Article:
June 2010 Newsletter




Social networks are a fun and convenient way to communicate with friends and family to keep everyone updated about your life. These networking sites are extremely popular, and it is not unusual for individuals to "network" several times a day.  It is important to remember that you don't know everyone viewing your pictures, page, and/or communications.  Prospective employers, colleges, and numerous individuals routinely visit the networking sites in order to gain a different perspective of the individual who may be applying for a job and/or for college entrance.  It is also becoming a resource for spouses, ex-spouses, attorneys, and others to gather information that may eventually find its way to the courtroom.  If you post pictures, dialogue, or other information on the internet networking sites, be sure the information will not cause an embarrassing problem for you now, or in the future.



At the time of the child's birth, the parents' names are listed on the birth certificate.  In the event the parties are not married, the parties often sign a Voluntary Acknowledgment of Paternity, acknowledging that the father and mother are the child's parents.  Paternity is established as of the date it was signed by each party, and remains in full force and effect unless rescinded within sixty (60) days of that date.


This is particularly important when a father has signed such a voluntary acknowledgment of paternity, but does not seek to have genetic marker testing completed at that time.


Genetic marker testing, completed by taking samples from the mother, the child, and the alleged father, will establish with almost certainty whether or not the individual is the father of the child.  Any individual who has any question whatsoever as to whether or not he is the father of the child should have the genetic marker testing completed prior to obligating himself, either formally or informally, before agreeing to pay child support.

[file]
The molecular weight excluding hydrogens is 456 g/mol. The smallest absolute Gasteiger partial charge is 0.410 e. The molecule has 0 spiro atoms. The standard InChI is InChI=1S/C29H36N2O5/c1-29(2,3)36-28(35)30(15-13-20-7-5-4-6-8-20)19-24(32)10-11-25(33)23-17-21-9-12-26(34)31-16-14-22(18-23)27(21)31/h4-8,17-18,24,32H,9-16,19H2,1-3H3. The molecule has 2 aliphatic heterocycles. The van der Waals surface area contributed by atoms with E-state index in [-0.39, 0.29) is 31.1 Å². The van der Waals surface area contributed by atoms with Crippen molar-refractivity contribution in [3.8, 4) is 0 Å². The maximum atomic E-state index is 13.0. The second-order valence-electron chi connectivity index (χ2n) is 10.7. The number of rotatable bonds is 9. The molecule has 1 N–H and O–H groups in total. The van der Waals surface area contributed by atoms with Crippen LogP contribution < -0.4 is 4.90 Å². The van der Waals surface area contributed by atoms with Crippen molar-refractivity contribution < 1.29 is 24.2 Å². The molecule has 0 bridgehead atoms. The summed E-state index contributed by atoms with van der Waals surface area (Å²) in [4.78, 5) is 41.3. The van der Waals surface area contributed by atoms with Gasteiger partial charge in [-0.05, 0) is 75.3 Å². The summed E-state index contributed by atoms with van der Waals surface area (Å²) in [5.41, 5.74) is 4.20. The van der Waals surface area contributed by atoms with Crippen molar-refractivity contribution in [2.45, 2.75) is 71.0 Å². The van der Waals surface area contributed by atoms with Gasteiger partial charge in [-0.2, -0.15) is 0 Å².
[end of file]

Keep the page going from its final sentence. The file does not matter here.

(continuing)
In the leading case, Paternity of Cheryl, a father wanted to set aside a judgment of paternity more than five years after he had voluntarily acknowledged paternity.  In that case, the parents had executed an acknowledgment of parentage in which the father stated he was the father of the child.  He stated he understood that signing the acknowledgment would have the effect of a judgment against him, obligating him to support the child.  He signed the acknowledgment as his free act and deed.


In that case, following the entry of the paternity judgment, the father behaved as though he were the child's father, having visitation with his daughter, establishing a relationship with him and with his family.  However, more than five years after he acknowledged paternity, the father for the first time requested genetic marker testing.  The results of the genetic testing indicated that in fact he was not the biological father.  The father alleged the determination of his paternity was based on misleading information, without the benefit of a paternity test of any kind.  While the trial court originally allowed the father's motion for relief from the judgment, the Supreme Judicial Court of Massachusetts in 2001 vacated the order, holding that the father did not request relief within a reasonable period of time.  The Supreme Court did not establish what was a reasonable period of time.  However, it is clear that five years is too late.  While the father may not have been the biological father pursuant to the genetic marker test, he waited too long to properly bring the matter before the court.  As such, his obligations remain in full force and effect to pay child support for the benefit of the child.
Issue: 17

scales of justice

In This Issue
Social Networking Users Beware!
I Am Not The Father, Why Do I Have To Pay Child Support?


For those of you who have cases in Plymouth County that are assigned to Judge Lisa Roberts, please be aware that she is no longer hearing motions on Wednesdays.  Monday is the only day she hears motions.

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Susan C. Ryan, Esq.
Law Office of Susan Castleton Ryan, PC
(781) 982-8850

This newsletter is designed to keep you up-to-date with changes in the law.  For help with these or any other legal issues, please call our firm today.
The information in this newsletter is intended solely for your information .  It does not constitute legal advice, and it should not be relied on without a discussion of your specific situation with an attorney.